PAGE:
# CONFIG_DRM_MGA is not set
# CONFIG_DRM_RADEON is not set
# CONFIG_DRM_SIS is not set
# CONFIG_DRM41_SIS is not set

If you have to make the above changes, you will need to install the kernel-source for your disto. Each distro has it's own way of doing that ... if you don't know how to do that for your distro, please look in our Technical Support Forum ... if you can't find the answer, please ask and someone will help you.

Once kernel-source is installed, we need to go to the /usr/src/linux-kernel-version directory.

Once in the directory, we want to make sure everything is clean, so we would issue the command (if you know what you are doing and why, you can skip this step):

make mrproper

then copy the modified config file down to .config in this directory ... like this:

cp /boot/config-kernel-version .config[/b]

Now we want to do the command:

make oldconfig

If you want to make other changes to the kernel and you know what you are doing, use this command (not required):

make menuconfig
(you could also use make config or make xconfig)
Now, some distros (for example debian and gentoo) can do kernels differently here ... these instructions work for all distros, but if you want to use the a distro specific method, do that instead. Otherwise, continue:

some dstros (redhat, mandrake, fedora, whitebox, probably more) add a custom to the Makefile in the EXTRAVERSION line at the top of the file. For example, mine said this for WhiteBox Linux:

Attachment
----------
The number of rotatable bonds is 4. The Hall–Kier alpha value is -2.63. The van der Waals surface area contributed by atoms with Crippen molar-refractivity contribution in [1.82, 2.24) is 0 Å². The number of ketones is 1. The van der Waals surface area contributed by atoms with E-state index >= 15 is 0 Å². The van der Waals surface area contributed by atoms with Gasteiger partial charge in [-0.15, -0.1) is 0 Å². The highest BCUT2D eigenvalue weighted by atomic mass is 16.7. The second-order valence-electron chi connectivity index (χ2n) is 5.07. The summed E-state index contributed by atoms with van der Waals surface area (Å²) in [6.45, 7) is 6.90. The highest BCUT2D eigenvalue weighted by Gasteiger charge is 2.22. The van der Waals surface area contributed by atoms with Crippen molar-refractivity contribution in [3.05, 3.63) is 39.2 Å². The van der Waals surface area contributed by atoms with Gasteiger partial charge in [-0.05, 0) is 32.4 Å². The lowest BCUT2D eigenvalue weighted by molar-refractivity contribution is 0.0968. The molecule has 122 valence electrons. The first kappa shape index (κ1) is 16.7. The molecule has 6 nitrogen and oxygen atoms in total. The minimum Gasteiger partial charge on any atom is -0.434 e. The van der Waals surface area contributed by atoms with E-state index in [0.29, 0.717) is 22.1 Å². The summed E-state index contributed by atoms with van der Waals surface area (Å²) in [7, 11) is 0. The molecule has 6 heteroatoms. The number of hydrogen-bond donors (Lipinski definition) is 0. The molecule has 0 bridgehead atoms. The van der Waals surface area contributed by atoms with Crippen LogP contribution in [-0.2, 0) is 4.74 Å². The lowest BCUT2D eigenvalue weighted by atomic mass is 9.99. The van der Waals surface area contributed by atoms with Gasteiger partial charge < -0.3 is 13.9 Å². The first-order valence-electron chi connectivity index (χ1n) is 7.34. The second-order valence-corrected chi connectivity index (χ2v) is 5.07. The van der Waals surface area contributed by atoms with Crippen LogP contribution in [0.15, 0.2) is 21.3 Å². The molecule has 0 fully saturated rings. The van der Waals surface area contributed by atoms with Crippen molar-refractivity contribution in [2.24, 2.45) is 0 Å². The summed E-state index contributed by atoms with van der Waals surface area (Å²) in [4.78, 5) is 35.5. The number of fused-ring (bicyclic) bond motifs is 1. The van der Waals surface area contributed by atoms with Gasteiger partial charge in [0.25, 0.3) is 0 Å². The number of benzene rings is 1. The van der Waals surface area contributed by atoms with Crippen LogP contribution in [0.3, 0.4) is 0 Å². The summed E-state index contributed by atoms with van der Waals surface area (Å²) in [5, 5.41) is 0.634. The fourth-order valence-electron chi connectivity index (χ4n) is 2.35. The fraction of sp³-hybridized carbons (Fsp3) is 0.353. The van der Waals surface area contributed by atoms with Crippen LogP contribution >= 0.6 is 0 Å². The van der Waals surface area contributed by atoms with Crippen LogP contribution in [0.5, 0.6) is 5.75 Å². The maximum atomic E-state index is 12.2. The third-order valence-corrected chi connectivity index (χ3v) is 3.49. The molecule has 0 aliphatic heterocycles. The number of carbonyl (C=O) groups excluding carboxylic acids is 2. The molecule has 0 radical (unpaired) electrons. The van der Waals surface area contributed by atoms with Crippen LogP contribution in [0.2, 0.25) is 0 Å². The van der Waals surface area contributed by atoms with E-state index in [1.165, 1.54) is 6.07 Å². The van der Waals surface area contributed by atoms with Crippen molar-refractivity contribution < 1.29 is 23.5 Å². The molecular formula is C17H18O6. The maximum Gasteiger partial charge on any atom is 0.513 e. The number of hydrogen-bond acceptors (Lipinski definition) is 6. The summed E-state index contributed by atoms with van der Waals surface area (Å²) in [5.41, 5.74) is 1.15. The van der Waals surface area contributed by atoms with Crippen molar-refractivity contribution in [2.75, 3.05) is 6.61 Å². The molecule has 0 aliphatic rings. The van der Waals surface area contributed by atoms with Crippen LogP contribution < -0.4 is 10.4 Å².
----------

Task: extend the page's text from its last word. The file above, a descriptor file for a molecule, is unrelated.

EXTRAVERSION = -9.0.1.ELsmpcustom

Edit the Makefile and remove custom, so my EXTRAVERSION line becomes:


Now we are read to start recompiling the kenel ... for 2.4.x issue this command:

make dep

Now we are going to make the new kernel:

make bzImage

Now we are going to make the modules for the new kernel:

make modules

Only proceed if there were no errors above in the makes for bzImage and modules ... Now we are going to install the new kernel modules :

make modules_install

Copy the new kernel over the old one (make sure you backed up your kernel file before ... if not, do so now...before this step) like this:

cp arch/i386/boot/bzImage /boot/kernel-name

copy the new over the old one (make sure you backed up your kernel file before ... if not, do so now...before this step) like this:

cp /boot/System.mapkernel-version

Now reboot with your new kernel and you should be able to install the ATI drivers per the instructions they give.
Disclaimer .... this worked for me on 4 systems ... it worked for 2 other people (robert83 and termina) on the forums. Compiling your kernel is NOT a simple evolution and CAN mess up your system. Weigh the need for 3D graphics with risk BEFORE you try this on a system....

Johnny Hughes
Enterprise Alternatives: CentOS, WhiteBoxEL
Favorite Workstation Distros (in order): CentOS, Gentoo, Debian Sarge, Ubuntu, Mandrake, FedoraCore, Slackware, SUSE
Favorite Server Distros (in order): CentOS, WhiteBoxEL, Debian Sarge, Slackware, Mandrake, FedoraCore, Gentoo, SUSE